Thursday, September 22, 2011

Long Distance Warrior: Overcoming Government Monopolies

I watched an interesting documentary last night on William McGowan, the leader of MCI, formerly Microwave Communications Incorporated.   In a nutshell, prior to McGowan and MCI, AT&T had a monopoly on all phone service.  Sure that is hard to believe now with so many carriers, but that is how it was before the 70’s.  William McGowan did a little research and found out that AT&T did not have a government sanctioned monopoly, which meant they could encounter competition.  From his point of view, since they had 100% of market share, they could only go down and the competition he was offering would go up.  Through force of will and much litigation, MCI broke the AT&T monopoly and now we have the information age we have.  The key in his thinking was, just because AT&T has the monopoly, doesn’t mean they should have it. 
As I like to do, I would like to transfer this thinking to our federal government.  Obviously, the government we have now is not the government we had 100 years ago.  There was no social security or medicare 100 years ago, yet we still had elderly and poor.   You see, once the government gets involved in something, they become the monopoly in that thing, such as senior retirement and healthcare.  We can see how the introduction of Obamacare with the promise that nothing will change for those that don’t want it to, will effectively end privately funded healthcare.  This isn’t meant to be a discussion of the merits, or lack thereof, of this project, but merely to show the progression of the government monopoly.  Or look at the student loan program as another recent example.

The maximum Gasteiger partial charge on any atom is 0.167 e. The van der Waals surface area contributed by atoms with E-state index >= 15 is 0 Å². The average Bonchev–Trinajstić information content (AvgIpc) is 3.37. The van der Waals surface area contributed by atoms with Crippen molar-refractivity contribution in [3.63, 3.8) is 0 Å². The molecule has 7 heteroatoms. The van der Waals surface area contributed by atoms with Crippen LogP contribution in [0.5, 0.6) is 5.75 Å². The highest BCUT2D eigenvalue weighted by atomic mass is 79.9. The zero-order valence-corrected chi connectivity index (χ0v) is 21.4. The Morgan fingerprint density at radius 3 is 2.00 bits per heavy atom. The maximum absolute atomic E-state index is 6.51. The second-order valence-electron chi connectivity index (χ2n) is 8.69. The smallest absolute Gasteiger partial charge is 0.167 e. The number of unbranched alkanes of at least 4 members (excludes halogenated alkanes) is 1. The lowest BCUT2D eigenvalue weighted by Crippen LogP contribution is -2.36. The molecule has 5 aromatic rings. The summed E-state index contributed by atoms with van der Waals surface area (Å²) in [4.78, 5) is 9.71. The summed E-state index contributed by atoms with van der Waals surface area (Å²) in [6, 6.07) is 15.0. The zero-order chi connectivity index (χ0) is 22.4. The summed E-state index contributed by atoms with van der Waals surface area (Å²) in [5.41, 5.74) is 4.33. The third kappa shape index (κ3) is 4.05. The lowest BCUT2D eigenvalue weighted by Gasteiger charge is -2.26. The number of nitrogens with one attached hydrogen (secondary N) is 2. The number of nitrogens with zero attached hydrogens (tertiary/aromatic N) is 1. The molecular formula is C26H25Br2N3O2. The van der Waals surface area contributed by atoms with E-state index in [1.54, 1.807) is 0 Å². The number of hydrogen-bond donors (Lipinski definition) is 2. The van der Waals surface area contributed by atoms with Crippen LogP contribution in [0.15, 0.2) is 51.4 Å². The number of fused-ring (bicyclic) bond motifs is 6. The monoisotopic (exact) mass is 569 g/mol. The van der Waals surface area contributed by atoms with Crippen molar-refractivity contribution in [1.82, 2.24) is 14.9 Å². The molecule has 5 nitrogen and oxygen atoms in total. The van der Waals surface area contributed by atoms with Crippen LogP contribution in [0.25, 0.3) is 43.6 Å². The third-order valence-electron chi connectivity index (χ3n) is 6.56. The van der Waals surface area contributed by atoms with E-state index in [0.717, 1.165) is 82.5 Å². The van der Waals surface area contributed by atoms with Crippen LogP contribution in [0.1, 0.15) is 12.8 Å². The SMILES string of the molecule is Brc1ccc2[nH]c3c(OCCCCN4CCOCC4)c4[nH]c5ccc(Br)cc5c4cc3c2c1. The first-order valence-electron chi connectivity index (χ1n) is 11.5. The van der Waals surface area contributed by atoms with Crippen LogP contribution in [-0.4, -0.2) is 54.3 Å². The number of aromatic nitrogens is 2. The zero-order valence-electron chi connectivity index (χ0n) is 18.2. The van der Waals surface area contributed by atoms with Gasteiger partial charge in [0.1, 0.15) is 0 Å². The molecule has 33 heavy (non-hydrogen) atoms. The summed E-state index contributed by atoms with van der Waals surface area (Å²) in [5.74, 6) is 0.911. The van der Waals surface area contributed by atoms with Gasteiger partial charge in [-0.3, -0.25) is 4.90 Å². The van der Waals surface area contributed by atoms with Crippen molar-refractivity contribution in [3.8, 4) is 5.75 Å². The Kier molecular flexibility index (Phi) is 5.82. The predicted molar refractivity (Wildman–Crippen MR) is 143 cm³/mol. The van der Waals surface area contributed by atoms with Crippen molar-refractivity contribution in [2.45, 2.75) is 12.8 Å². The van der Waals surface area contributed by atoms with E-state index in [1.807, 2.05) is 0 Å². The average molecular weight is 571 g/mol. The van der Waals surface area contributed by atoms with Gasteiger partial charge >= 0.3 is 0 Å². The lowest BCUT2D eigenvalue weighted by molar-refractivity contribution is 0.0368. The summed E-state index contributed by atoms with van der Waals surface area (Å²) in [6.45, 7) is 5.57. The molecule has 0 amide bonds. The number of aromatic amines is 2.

The problem with a government monopoly compared to a private monopoly is that a government monopoly carries the full force of law.  If AT&T wanted to collect past payments, they have to go through the court system.  If the government wants to collect, they directly garnish your wages.  So, when we debate the size and scale of government, most people believe it is too large, but they make the suckers choice and say it is too late to change.    Why can’t we act like McGowan and question all of these government programs and say, why should the government be the ones in charge of senior care, or poverty, or you name it.  I’ll guarantee we will do it better.

1 comment:

Kansas Bob said...

Using your telecom analogy I suspect that once the federal govt was forced to divest by the Tea Party (or whoever) they would (in a few years) reorganize and combine forces to eventually form four bureaucratic federal governments that created and operated a new genre of entitlement systems called "Smart Programs". Of course the largest and most bureaucratic spin-off would try to take over one of the small federal bureaucracies.

In the end everyone would naively hail the four system bureaucracy as so much better saying the benefits of the "Smart Programs" could have never been achieved through the old monopoly form of government. Sadly they would not understand that, like the telecom industry, things are not all that much better or different. And some would even write blog posts comparing those who broke up the old federal monopoly to the likes of William McGowan. :)